- Position: full sun or part shade
- Soil: humus-rich, moisture retentive soil
A top-quality parsnip, reliable and trouble-free. The long, slender roots are an elegant pale cream colour with consistently smooth, blemish-free skin: this variety is resistant to canker and generally very healthy. Plants are quick to mature and produce a useable crop very early in the season with a rich, sweet and earthy flavour.
- Growing Instructions: Parsnips need a long season to grow well and do best started early in the year. They also dislike being transplanted, so sow direct into shallow drills and thin seedlings to 15cm apart, or pop two or three seeds in at 15cm intervals, nipping out all but the strongest once seedlings appear. Crops are ready from autumn onwards. The flavour of parsnips improves once they have experienced sub-zero temperatures, so wait till the first frost before harvesting and you'll have sweeter roots to eat.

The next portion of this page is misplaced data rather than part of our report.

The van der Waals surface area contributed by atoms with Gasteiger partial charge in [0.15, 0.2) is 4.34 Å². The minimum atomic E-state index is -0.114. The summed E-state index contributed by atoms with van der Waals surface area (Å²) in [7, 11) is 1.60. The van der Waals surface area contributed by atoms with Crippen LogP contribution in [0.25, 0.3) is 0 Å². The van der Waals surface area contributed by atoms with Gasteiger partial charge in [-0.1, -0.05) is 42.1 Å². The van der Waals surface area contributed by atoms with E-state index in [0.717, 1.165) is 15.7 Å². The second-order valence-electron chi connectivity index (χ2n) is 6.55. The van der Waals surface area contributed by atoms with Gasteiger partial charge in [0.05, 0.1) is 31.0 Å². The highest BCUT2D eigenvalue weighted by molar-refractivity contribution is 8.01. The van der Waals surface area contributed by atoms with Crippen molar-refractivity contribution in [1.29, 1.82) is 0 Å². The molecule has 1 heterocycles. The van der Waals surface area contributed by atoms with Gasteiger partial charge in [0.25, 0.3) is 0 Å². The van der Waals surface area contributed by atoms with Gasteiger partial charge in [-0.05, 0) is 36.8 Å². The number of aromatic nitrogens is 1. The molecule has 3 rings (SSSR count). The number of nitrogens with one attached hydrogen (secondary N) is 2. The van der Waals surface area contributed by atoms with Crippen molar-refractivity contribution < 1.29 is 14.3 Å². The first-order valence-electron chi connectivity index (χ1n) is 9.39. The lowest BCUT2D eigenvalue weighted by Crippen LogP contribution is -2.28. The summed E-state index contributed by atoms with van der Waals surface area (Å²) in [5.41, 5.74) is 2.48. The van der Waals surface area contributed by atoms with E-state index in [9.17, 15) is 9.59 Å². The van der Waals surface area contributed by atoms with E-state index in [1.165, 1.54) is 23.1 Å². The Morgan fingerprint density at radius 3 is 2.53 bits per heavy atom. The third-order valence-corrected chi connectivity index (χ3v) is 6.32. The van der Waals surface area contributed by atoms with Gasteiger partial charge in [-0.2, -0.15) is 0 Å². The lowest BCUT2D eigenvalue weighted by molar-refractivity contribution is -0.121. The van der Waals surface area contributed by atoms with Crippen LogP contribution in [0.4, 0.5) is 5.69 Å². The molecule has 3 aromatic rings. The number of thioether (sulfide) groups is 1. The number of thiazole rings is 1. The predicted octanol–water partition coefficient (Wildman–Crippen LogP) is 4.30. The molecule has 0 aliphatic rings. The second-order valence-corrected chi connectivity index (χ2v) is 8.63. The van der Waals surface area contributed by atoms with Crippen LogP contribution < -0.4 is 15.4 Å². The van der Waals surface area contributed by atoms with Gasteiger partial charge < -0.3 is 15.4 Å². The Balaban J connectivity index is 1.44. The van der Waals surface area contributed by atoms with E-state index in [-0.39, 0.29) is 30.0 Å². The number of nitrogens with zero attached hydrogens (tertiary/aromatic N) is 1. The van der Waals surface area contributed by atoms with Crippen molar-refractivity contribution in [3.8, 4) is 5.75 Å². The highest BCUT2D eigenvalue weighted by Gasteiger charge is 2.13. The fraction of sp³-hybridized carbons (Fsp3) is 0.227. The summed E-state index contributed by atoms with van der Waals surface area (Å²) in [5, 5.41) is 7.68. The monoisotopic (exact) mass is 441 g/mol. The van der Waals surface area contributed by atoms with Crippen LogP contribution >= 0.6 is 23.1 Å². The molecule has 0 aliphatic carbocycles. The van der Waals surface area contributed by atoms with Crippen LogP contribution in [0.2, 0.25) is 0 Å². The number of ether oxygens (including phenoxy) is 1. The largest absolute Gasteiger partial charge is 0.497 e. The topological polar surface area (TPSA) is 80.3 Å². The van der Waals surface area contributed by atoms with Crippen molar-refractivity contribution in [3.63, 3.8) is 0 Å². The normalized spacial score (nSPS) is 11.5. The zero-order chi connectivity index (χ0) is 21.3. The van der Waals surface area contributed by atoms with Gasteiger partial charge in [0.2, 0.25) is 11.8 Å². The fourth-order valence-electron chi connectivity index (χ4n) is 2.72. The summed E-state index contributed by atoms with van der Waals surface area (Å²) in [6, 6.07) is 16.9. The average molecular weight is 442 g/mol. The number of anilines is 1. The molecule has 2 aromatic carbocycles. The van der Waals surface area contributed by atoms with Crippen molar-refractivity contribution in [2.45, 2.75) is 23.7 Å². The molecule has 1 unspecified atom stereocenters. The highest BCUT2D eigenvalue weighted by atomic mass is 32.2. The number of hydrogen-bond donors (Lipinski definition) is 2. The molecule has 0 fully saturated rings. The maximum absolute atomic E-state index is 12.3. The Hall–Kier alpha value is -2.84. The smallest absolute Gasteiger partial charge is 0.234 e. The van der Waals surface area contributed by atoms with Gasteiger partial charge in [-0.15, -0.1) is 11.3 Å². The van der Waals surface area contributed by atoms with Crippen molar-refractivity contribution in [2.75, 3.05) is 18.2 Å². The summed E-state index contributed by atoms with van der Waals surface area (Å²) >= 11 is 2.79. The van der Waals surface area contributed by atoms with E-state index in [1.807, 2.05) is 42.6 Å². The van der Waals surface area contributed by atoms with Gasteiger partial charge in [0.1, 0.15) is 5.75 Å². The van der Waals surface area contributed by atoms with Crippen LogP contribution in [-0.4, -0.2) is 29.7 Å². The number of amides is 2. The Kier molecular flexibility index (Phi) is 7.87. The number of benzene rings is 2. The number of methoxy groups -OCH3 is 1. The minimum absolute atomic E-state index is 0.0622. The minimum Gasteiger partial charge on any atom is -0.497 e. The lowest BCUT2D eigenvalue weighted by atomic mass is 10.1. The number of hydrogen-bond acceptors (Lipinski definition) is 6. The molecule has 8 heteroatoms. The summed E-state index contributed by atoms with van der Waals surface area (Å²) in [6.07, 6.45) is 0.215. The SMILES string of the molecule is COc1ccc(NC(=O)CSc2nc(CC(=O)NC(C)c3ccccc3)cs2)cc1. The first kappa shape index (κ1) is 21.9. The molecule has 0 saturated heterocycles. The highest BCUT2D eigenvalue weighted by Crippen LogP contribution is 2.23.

- Sow: February to May
- Harvest: September to March
- Approximate quantity: 500 seeds
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Q:When do I plant potatoes and other veg?
When is the best time to plants potatoes? Also can you advise me what veg I could grow now until March with poly tunnels?Asked on 10/4/2006 by Bets Ingram
A:You can start chitting your early and maincrop seed potatoes in February, but the best time to plant is in early to mid spring. As for growing vegetables in your polytunnels, you have lots of options. Spinach, kale, and some varieties of lettuce will live through the winter in a polytunnel. Certain kinds of onion work well from an autumn sowing, and you'll get a much earlier crop than if you'd waited until spring. Other possibilities are cabbage, Pak Choy, Chinese cabbage, and most root crops. Leeks, beets, carrots, turnips, parsnips and radishes, can be sown for winter harvestAnswered on 10/5/2006 by Crocus
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